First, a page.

8. Clothing fashions throughout history, especially for women, have often been damaging to physical and psychological health.[78] For instance, the wearing of corsets led to numerous physical ailments in women in the late 19th century. Men and women both suffered through many ages of history under hot, burdensome layers of clothing in the name of fashion. Footwear has been especially notorious for resisting reason and comfort in the name of fashion.
  9. The idea that clothing is necessary for support of the genitals or breasts is often unwarranted. For example, research shows that the choice of wearing a bra or not has no bearing on the tendency of a woman’s breasts to “droop” as she ages. Deborah Franklin writes: “Still, the myth that daily, lifelong bra wearing is crucial to preserving curves persists, along with other misguided notions about that fetching bit of binding left over from the days when a wasp waist defined the contours of a woman’s power.” Christine Haycock, of the New Jersey Medical School, says that while exercising without a bra may be uncomfortable for large-breasted women, “it’s not doing any lasting damage to chest muscles or breast tissue.” In fact, given the tendency of sports bras to squash breasts against the rib cage, her research concluded that “those who wore an A cup were frequently most comfortable with no bra at all.”[79] Complete nudity presents no difficulties for conditioned male athletes, either; and thus the athletes of ancient Athens had no trouble performing entirely in the nude.[80]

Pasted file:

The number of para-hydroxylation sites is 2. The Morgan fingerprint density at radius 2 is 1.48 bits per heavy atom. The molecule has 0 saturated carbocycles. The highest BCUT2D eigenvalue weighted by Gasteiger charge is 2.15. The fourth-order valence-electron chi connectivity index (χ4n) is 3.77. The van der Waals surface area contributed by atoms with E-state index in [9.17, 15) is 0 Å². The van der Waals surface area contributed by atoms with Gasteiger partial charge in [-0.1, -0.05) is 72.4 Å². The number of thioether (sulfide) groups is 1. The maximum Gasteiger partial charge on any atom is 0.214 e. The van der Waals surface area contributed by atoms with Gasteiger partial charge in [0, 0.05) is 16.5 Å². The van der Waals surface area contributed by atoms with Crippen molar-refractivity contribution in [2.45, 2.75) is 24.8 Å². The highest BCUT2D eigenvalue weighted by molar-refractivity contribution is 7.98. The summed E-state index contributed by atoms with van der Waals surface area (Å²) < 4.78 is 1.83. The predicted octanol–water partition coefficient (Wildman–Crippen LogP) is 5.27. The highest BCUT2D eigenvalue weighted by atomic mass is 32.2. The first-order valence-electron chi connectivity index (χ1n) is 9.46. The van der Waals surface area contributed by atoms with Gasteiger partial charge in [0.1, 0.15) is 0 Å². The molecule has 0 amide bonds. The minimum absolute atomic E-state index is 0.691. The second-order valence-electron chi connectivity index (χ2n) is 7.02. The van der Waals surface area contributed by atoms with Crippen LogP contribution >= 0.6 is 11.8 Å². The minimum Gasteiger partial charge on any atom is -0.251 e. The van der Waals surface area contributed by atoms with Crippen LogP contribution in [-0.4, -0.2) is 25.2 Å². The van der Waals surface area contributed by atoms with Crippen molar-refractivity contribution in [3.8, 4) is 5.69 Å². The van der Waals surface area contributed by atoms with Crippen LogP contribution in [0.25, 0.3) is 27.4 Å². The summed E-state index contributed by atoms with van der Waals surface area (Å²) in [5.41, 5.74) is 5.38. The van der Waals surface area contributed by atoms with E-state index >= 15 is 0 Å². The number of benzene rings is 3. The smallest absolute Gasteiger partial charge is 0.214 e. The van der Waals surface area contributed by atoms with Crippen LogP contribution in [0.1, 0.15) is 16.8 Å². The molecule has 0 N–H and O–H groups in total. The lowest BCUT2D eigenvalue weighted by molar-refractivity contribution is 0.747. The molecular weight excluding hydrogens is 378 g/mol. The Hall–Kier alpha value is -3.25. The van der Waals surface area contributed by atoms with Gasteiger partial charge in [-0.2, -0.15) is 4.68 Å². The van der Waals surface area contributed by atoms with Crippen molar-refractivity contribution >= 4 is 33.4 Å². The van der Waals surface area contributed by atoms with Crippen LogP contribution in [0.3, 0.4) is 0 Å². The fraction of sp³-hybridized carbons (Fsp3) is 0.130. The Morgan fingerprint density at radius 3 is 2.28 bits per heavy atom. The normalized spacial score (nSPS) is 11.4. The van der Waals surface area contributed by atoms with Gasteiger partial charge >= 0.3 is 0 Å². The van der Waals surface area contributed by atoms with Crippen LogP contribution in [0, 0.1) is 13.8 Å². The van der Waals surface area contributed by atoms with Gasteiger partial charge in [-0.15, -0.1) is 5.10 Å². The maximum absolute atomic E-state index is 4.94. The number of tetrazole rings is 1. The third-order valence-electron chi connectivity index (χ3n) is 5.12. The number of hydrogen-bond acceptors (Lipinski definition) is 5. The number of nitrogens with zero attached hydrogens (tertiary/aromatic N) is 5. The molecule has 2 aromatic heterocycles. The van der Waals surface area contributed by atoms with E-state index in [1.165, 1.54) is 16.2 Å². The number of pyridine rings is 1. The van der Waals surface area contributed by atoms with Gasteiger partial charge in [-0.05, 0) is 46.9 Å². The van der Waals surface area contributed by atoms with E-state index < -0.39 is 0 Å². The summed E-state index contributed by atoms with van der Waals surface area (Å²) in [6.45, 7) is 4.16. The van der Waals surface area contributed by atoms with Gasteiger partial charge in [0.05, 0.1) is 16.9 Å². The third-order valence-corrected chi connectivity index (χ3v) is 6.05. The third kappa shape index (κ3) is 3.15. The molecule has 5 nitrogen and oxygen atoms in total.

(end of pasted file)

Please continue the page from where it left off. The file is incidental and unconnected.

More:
10. Clothing hides the natural beauty of the human body, as created by God. In the words of Michelangelo: “What spirit is so empty and blind, that it cannot grasp the fact that the human foot is more noble than the shoe and human skin more beautiful than the garment with which it is clothed?”